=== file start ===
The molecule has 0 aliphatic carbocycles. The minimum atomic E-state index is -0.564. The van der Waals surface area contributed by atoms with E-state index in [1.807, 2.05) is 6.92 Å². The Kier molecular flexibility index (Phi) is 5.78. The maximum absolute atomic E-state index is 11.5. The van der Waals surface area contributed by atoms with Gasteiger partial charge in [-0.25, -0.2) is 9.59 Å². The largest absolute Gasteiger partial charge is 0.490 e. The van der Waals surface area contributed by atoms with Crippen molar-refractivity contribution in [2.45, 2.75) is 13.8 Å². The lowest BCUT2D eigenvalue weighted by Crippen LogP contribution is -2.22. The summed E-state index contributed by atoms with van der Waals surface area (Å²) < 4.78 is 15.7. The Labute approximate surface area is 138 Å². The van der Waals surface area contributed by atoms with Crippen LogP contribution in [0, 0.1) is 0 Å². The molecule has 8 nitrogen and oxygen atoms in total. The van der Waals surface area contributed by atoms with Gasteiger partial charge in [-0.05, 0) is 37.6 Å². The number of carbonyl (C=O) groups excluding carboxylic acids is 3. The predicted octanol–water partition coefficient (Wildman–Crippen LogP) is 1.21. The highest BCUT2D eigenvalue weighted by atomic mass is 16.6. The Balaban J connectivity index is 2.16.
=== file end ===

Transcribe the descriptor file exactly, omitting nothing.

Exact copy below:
The molecule has 0 aliphatic carbocycles. The minimum atomic E-state index is -0.564. The van der Waals surface area contributed by atoms with E-state index in [1.807, 2.05) is 6.92 Å². The Kier molecular flexibility index (Phi) is 5.78. The maximum absolute atomic E-state index is 11.5. The van der Waals surface area contributed by atoms with Gasteiger partial charge in [-0.25, -0.2) is 9.59 Å². The largest absolute Gasteiger partial charge is 0.490 e. The van der Waals surface area contributed by atoms with Crippen molar-refractivity contribution in [2.45, 2.75) is 13.8 Å². The lowest BCUT2D eigenvalue weighted by Crippen LogP contribution is -2.22. The summed E-state index contributed by atoms with van der Waals surface area (Å²) < 4.78 is 15.7. The Labute approximate surface area is 138 Å². The van der Waals surface area contributed by atoms with Crippen LogP contribution in [0, 0.1) is 0 Å². The molecule has 8 nitrogen and oxygen atoms in total. The van der Waals surface area contributed by atoms with Gasteiger partial charge in [-0.05, 0) is 37.6 Å². The number of carbonyl (C=O) groups excluding carboxylic acids is 3. The predicted octanol–water partition coefficient (Wildman–Crippen LogP) is 1.21. The highest BCUT2D eigenvalue weighted by atomic mass is 16.6. The Balaban J connectivity index is 2.16.